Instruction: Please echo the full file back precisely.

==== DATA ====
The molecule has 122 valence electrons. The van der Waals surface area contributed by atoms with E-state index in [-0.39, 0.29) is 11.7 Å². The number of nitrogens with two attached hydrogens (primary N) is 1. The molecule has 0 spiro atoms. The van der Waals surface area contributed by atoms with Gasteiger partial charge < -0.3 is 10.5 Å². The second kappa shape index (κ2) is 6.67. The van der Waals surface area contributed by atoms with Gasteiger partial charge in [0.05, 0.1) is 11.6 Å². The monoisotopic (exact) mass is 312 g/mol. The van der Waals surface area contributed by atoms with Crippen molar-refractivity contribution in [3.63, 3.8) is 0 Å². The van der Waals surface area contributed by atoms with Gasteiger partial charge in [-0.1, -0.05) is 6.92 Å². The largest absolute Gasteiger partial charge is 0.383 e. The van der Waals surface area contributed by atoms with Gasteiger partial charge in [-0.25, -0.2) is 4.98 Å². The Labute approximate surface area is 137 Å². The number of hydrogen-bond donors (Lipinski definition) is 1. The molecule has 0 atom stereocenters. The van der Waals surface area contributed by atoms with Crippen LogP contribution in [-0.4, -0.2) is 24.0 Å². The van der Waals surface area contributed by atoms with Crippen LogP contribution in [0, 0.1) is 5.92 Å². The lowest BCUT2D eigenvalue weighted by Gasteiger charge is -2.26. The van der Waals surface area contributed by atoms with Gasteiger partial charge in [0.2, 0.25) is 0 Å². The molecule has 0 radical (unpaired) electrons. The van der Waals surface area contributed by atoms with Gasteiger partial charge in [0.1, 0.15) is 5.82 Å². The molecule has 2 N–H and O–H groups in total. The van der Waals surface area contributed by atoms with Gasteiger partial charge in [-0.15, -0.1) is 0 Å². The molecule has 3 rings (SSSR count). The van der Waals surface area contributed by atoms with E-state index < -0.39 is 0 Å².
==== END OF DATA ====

The molecule has 122 valence electrons. The van der Waals surface area contributed by atoms with E-state index in [-0.39, 0.29) is 11.7 Å². The number of nitrogens with two attached hydrogens (primary N) is 1. The molecule has 0 spiro atoms. The van der Waals surface area contributed by atoms with Gasteiger partial charge < -0.3 is 10.5 Å². The second kappa shape index (κ2) is 6.67. The van der Waals surface area contributed by atoms with Gasteiger partial charge in [0.05, 0.1) is 11.6 Å². The monoisotopic (exact) mass is 312 g/mol. The van der Waals surface area contributed by atoms with Crippen molar-refractivity contribution in [3.63, 3.8) is 0 Å². The van der Waals surface area contributed by atoms with Gasteiger partial charge in [-0.1, -0.05) is 6.92 Å². The largest absolute Gasteiger partial charge is 0.383 e. The van der Waals surface area contributed by atoms with Gasteiger partial charge in [-0.25, -0.2) is 4.98 Å². The Labute approximate surface area is 137 Å². The number of hydrogen-bond donors (Lipinski definition) is 1. The molecule has 0 atom stereocenters. The van der Waals surface area contributed by atoms with Crippen LogP contribution in [-0.4, -0.2) is 24.0 Å². The van der Waals surface area contributed by atoms with Crippen LogP contribution in [0, 0.1) is 5.92 Å². The lowest BCUT2D eigenvalue weighted by Gasteiger charge is -2.26. The van der Waals surface area contributed by atoms with Gasteiger partial charge in [0.2, 0.25) is 0 Å². The molecule has 0 radical (unpaired) electrons. The van der Waals surface area contributed by atoms with Gasteiger partial charge in [0.1, 0.15) is 5.82 Å². The molecule has 2 N–H and O–H groups in total. The van der Waals surface area contributed by atoms with Gasteiger partial charge in [-0.15, -0.1) is 0 Å². The molecule has 3 rings (SSSR count). The van der Waals surface area contributed by atoms with E-state index < -0.39 is 0 Å².